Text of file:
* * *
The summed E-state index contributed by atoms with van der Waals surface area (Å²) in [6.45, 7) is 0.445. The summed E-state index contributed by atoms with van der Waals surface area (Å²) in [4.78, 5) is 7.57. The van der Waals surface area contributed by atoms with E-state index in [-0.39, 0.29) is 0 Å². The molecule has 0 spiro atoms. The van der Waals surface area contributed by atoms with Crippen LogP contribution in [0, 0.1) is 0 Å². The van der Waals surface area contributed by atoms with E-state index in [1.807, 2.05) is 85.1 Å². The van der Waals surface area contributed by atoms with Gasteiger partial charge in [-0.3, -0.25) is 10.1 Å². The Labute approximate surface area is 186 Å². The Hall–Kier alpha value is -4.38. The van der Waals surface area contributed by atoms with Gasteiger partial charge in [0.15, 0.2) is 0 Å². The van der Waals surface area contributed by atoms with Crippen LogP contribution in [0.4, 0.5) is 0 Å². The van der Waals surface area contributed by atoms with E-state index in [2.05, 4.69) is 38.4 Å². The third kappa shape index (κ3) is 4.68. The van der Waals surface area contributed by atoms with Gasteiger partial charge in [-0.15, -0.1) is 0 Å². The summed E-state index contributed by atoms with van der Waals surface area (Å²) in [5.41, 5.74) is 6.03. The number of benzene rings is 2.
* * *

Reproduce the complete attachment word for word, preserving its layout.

The summed E-state index contributed by atoms with van der Waals surface area (Å²) in [6.45, 7) is 0.445. The summed E-state index contributed by atoms with van der Waals surface area (Å²) in [4.78, 5) is 7.57. The van der Waals surface area contributed by atoms with E-state index in [-0.39, 0.29) is 0 Å². The molecule has 0 spiro atoms. The van der Waals surface area contributed by atoms with Crippen LogP contribution in [0, 0.1) is 0 Å². The van der Waals surface area contributed by atoms with E-state index in [1.807, 2.05) is 85.1 Å². The van der Waals surface area contributed by atoms with Gasteiger partial charge in [-0.3, -0.25) is 10.1 Å². The Labute approximate surface area is 186 Å². The Hall–Kier alpha value is -4.38. The van der Waals surface area contributed by atoms with Gasteiger partial charge in [0.15, 0.2) is 0 Å². The van der Waals surface area contributed by atoms with Crippen LogP contribution in [0.4, 0.5) is 0 Å². The van der Waals surface area contributed by atoms with E-state index in [2.05, 4.69) is 38.4 Å². The third kappa shape index (κ3) is 4.68. The van der Waals surface area contributed by atoms with Gasteiger partial charge in [-0.15, -0.1) is 0 Å². The summed E-state index contributed by atoms with van der Waals surface area (Å²) in [5.41, 5.74) is 6.03. The number of benzene rings is 2.